Sunstar = Ran out of money (investors pulled out, and the building management evicted to renovate the space anyway)
The Deepend all-ages venue = Lost government funding

So, based on that list, only one out of 9 venues listed stopped doing shows based on attendance. Take all that with a grain of salt and as there's always a little more going on than can be summed up into 12 words.

Yeah, and after all, I don't even think we need a sole "weirdos only" place really, just for some places to be a little more inclusive, and willing to take some changes. You can do a lot with smart bookings.... Bring in a headliner that is going to draw and that people can swallow (a top 40 cover band that's well liked for example) and have a local opener of maybe younger guys, and a middle slot that goes to an indie band passing through town. Something like that.

Anyway, I should probably shut up now before I offend someone. HA! I'm becoming the Slipperman of SJ.
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Re: Vintage Bistro

Postby Malcolm Boyce » Fri Jul 06, 2012 5:40 pm

The "dress up" to go to the theatre thing is something I hear from people, but it's really self imposed. When you're there all the time like I am, you see it all, even in the same night. ;-) No, not everything is a fit in a place like Imperial Theatre, like on the other hand a lot of shows will only really fit a place like that. I still believe there are a lot of great rooms this town already has to offer for performances to happen.

Once again... Lots of good observations here.
"Once again, it is NEVER the gear that makes a good record.
It just fills Forum pages..." --compasspnt

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Re: Vintage Bistro

Postby clinton » Tue Jul 17, 2012 10:47 am

Great thread! I've been meaning to reply to this for some time now but wanted to have a chance to read it over carefully before getting involved.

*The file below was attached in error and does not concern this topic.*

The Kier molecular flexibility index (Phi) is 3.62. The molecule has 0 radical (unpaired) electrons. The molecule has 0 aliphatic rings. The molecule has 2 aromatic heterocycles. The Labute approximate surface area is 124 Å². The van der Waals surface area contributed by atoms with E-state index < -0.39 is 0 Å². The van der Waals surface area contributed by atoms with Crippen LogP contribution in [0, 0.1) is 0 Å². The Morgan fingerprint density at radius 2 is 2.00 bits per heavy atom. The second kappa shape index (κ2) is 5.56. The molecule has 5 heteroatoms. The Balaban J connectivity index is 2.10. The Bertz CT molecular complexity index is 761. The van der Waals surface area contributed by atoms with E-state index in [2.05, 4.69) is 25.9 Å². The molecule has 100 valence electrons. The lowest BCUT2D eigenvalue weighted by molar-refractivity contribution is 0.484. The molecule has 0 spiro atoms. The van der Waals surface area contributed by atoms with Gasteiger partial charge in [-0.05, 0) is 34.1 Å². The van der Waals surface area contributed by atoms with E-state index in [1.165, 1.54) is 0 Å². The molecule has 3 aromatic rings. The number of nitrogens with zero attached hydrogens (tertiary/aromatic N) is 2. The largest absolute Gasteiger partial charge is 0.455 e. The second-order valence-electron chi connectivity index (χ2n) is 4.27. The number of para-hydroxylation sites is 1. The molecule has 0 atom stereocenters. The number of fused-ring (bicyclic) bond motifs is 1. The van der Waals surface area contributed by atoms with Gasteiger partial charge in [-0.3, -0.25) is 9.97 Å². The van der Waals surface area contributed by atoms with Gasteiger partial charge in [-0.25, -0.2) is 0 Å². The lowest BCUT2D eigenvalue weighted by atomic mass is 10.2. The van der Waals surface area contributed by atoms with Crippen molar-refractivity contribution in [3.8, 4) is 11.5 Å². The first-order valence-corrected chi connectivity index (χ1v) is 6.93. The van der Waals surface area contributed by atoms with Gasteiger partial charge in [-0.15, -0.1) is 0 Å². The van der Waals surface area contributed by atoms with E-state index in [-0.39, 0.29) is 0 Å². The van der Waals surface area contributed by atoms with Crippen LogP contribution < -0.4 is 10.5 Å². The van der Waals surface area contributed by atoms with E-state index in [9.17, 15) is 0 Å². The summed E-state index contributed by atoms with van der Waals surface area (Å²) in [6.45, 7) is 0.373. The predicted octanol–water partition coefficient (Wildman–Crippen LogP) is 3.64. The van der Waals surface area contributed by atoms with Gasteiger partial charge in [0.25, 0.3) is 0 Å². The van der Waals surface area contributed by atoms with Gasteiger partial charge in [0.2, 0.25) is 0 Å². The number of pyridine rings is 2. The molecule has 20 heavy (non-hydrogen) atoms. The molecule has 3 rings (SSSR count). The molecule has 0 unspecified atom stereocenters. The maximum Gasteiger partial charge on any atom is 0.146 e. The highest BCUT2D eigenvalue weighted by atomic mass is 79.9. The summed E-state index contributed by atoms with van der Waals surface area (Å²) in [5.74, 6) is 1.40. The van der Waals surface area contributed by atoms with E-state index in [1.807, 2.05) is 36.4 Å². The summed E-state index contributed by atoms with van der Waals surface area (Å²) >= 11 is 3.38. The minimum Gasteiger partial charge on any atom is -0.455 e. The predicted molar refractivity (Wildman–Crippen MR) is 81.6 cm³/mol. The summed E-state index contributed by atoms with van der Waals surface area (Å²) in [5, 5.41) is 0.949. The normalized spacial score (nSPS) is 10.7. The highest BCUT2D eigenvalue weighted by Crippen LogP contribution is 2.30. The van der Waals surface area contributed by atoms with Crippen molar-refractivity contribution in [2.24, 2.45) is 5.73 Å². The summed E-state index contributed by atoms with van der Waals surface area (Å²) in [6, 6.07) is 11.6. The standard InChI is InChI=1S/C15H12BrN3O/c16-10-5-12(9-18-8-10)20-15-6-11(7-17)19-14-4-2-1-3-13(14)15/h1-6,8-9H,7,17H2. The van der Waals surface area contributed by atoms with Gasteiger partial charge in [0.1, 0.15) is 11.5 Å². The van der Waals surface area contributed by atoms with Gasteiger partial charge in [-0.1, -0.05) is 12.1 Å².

I think everyone that has posted in this brings up some great points. It's a weird road to travel for me on this because the music I make has not been impacted what-so-ever really. I play really safe music that isn't offensive and can easily be displayed in front of a multitude of audiences. With that said, I share Sean's frustration. I've always been a fan of the fringe bands and those who are doing something different from the norm. I love art and respect those who are trying to do something new with it. I miss Elwoods and the AKhord and the sense of community that came with those. It felt good to be a typical "guy with a guitar" sharing the stage with a punk band. I miss that camaradarie dearly. I felt like i was part of something.

I think what Chuck said holds true but at the same time, I think a lot of these people who are making experimental art (for lack of a better term) are young and uneducated about how to do it. It's a romantic notion to think that those who want to play will find a way but the reality of it is that it's much harder than it sounds. I actually feel a responsibility to help younger singer-songwriters who need a first gig, advice on recording, or even just an ear to listen to them. I know I'm not alone in that and Chuck is actually a huge inspiration in that regard. I think as the "seniors" we should be sharing what we've learned and looking to preserve what we've help build. It only makes sense really.

Anyway, I don't lament the loss of anything really. Things change. It does feel like a more segregated scene (I hate that word) as of late than I've seen since I became involved so many moons ago. That could even be my age too. I'll keep making music.
"I came unarmed, they've all got knives, how can this song survive?" - Ron Sexsmith (Blue Boy)